What is MRI useful for?

Back pain: when do MRIs and X-rays make sense?

Status: 02/24/2020 5:05 p.m. | archive
An MRI scan of the spine is not useful for all back problems.

Nowhere in the world are so many outpatient magnetic resonance imaging (MRI) performed as in Germany. And X-ray examinations are even more common: According to statistics from the Federal Office for Radiation Protection, every person in this country is X-rayed an average of 1.7 times a year. Diseases of the back make up a large part of the so-called imaging examinations.

When it comes to back pain, it is often not about making a diagnosis, but about ruling out serious illnesses for safety. But only in 15 percent of the cases is a possibly serious disease such as a slipped disc, slipped vertebrae or a tumor hidden behind the symptoms. 85 percent of back pain is non-specific and medically harmless. This back pain usually comes from the muscles and disappears again after a few weeks - for example through manual therapy or targeted muscle training.

Warning signs require an MRI or X-ray

For about every fourth person affected, MRI images are ordered right at the start of the examinations. However, in order to avoid unnecessary MRI or X-ray recordings, the doctor should first thoroughly ask each person affected about their symptoms and examine them physically. If there are misalignments or certain warning signs ("red flags"), imaging is justified. These include:

  • Numbness
  • pain radiating to the legs
  • Muscle weakness
  • Paralysis
  • Suspicion of inflammation or rupture.

Only in these cases should an MRI or X-ray be taken within six weeks. This is also the case in the German guideline for unspecific back pain, which is a nationwide recommendation for doctors.

Sufferers often ask their doctor to order imaging tests such as an MRI or X-ray - and it is not uncommon for the doctor to comply with the request instead of explaining why a physical examination is usually more useful than an MRI or an X-ray.

MRI: exposure to contrast media

Some doctors send their patients for an MRI scan even though the x-ray does not show any abnormal findings - just to "take a closer look". For those affected, after the X-rays, there is also the exposure to the MRI contrast agent. Such an MRI is rarely useful. With the method, areas of the body can be examined with millimeter precision using specific questions. But only with a clear suspected diagnosis does the radiologist know how to set the device for the examination.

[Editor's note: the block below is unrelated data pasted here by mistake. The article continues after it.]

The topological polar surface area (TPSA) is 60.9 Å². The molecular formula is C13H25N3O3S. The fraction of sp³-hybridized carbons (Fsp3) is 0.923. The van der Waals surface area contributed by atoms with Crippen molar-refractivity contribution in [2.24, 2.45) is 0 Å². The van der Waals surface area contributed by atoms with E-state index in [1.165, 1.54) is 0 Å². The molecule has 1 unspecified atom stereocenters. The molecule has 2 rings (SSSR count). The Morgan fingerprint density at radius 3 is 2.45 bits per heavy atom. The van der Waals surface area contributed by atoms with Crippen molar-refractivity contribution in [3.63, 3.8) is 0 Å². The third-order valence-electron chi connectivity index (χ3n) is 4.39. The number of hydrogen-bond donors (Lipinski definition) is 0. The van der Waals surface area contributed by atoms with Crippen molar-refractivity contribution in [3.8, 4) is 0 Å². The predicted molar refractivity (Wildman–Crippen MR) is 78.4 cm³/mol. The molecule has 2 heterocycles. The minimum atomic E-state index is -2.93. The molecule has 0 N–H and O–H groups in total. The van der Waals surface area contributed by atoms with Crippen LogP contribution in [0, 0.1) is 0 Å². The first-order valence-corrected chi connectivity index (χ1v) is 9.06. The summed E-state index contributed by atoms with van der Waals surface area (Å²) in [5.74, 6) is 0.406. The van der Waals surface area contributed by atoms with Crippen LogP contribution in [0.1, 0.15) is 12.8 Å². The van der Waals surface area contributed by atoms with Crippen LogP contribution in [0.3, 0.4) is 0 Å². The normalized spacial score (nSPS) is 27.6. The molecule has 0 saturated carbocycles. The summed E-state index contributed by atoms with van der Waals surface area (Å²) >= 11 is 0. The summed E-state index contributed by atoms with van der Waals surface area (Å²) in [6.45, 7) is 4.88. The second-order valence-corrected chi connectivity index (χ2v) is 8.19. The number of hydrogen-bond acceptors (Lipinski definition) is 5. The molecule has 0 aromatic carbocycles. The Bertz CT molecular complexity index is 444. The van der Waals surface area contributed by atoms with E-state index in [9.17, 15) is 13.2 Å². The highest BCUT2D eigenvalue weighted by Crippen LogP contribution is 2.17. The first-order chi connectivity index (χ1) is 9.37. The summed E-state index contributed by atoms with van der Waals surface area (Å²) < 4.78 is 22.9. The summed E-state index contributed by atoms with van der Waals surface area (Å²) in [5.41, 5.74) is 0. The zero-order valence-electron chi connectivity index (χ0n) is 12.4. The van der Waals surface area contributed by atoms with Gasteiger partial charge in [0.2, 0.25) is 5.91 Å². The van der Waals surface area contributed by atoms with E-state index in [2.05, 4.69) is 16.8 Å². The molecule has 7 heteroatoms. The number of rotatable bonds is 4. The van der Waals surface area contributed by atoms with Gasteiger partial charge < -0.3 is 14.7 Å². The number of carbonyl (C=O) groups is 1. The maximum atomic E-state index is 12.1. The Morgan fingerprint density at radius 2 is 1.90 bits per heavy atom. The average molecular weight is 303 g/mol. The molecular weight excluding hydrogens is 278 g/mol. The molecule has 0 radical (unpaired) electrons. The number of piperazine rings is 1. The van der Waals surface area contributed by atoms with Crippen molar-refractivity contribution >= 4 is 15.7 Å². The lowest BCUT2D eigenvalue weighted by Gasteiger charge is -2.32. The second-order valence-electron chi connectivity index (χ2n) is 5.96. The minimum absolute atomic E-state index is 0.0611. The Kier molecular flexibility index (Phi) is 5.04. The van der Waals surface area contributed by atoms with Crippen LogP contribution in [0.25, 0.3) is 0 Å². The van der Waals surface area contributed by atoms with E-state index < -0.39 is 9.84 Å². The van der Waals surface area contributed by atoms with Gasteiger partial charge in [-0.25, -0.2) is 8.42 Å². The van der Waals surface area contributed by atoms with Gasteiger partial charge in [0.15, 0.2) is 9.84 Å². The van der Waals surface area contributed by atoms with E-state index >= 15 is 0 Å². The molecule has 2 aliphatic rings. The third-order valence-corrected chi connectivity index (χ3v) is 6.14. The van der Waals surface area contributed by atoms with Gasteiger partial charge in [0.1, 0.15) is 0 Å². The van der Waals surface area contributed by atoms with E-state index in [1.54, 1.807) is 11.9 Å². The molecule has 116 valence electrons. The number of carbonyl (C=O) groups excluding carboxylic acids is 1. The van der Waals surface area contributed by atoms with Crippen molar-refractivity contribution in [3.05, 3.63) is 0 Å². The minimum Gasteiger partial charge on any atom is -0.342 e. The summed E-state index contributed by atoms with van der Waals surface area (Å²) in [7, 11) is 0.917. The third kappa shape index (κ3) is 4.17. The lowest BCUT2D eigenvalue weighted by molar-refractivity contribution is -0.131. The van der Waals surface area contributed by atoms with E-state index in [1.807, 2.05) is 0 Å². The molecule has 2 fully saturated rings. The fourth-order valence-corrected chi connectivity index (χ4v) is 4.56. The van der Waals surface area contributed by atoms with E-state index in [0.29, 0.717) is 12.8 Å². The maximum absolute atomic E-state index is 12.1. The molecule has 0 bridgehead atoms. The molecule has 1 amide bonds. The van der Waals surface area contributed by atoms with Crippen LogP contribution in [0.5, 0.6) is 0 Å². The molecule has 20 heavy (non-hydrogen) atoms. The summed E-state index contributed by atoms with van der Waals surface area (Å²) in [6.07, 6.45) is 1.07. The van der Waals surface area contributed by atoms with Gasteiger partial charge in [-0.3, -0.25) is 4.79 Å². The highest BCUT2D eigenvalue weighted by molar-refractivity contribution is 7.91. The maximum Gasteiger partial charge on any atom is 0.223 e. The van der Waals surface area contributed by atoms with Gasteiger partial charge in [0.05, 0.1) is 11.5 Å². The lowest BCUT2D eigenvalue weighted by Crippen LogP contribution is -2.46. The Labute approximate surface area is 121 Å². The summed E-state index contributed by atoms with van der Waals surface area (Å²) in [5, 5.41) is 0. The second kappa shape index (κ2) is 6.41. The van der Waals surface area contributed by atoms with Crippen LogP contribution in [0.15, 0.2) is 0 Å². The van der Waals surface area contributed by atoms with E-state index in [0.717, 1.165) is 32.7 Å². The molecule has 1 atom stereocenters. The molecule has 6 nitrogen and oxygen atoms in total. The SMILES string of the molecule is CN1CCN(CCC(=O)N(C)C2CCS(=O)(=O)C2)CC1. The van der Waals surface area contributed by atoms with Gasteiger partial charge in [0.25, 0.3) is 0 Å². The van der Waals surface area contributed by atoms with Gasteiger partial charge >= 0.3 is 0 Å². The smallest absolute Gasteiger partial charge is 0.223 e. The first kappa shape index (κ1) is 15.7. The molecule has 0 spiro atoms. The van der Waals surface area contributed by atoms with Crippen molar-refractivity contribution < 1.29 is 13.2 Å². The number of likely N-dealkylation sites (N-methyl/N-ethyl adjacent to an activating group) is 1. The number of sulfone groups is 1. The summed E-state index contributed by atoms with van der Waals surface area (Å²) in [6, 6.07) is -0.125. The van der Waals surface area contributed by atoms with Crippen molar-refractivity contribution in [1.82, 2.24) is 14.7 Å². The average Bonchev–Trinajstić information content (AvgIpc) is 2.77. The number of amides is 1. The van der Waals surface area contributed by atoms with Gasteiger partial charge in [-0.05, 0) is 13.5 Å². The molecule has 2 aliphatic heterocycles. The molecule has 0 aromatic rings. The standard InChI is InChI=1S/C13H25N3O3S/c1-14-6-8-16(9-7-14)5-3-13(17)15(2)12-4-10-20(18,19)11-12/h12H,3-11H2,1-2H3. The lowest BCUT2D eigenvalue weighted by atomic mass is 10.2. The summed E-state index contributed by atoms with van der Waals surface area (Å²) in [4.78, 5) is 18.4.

MRI: risk of misdiagnosis

A general question such as "back pain" can even have negative consequences for those affected: Incidental findings can be misinterpreted and lead to unnecessary therapies. An example: about a quarter of the population shows herniated discs on MRI after a certain age. These are age-related changes that usually have nothing to do with the symptoms and that do not need to be treated.

MRI diagnosis: mixed results

According to a US study, the result of an MRT examination does not only depend on the setting of the device and the position of the person being examined. It is therefore crucial what the radiologist is looking for and how he interprets the recordings.

After two experienced spinal radiologists had found 25 abnormal changes in a patient on the MRI after a detailed and careful assessment, they sent her to ten different MRIs. A total of 49 alleged changes were found - so many more than were actually present. But of the 25 changes relevant to the symptoms, not even half were recognized.

Experts on the subject

Dr. Christian Sturm, senior physician
Clinic for Rehabilitation Medicine
Hannover Medical School
Carl-Neuberg-Strasse 1
30625 Hanover

PD Dr. Christian von Falck, senior physician
Institute for Diagnostic and Interventional Radiology
Radiology Center
Hannover Medical School
Carl-Neuberg-Strasse 1
30625 Hanover

Dr. Sabine Bleuel, specialist in orthopedics and trauma surgery
Focus on hand and foot surgery
Orthopedics and surgery Elbchaussee
London 567
22587 Hamburg
(040) 86 23 21

additional Information
Low back pain patient guideline

National Health Care Guideline (NVL) Non-specific low back pain

German Radiologieetz AG
Information portal for patients on the various examination techniques

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Visit | 02/25/2020 | 8:15 pm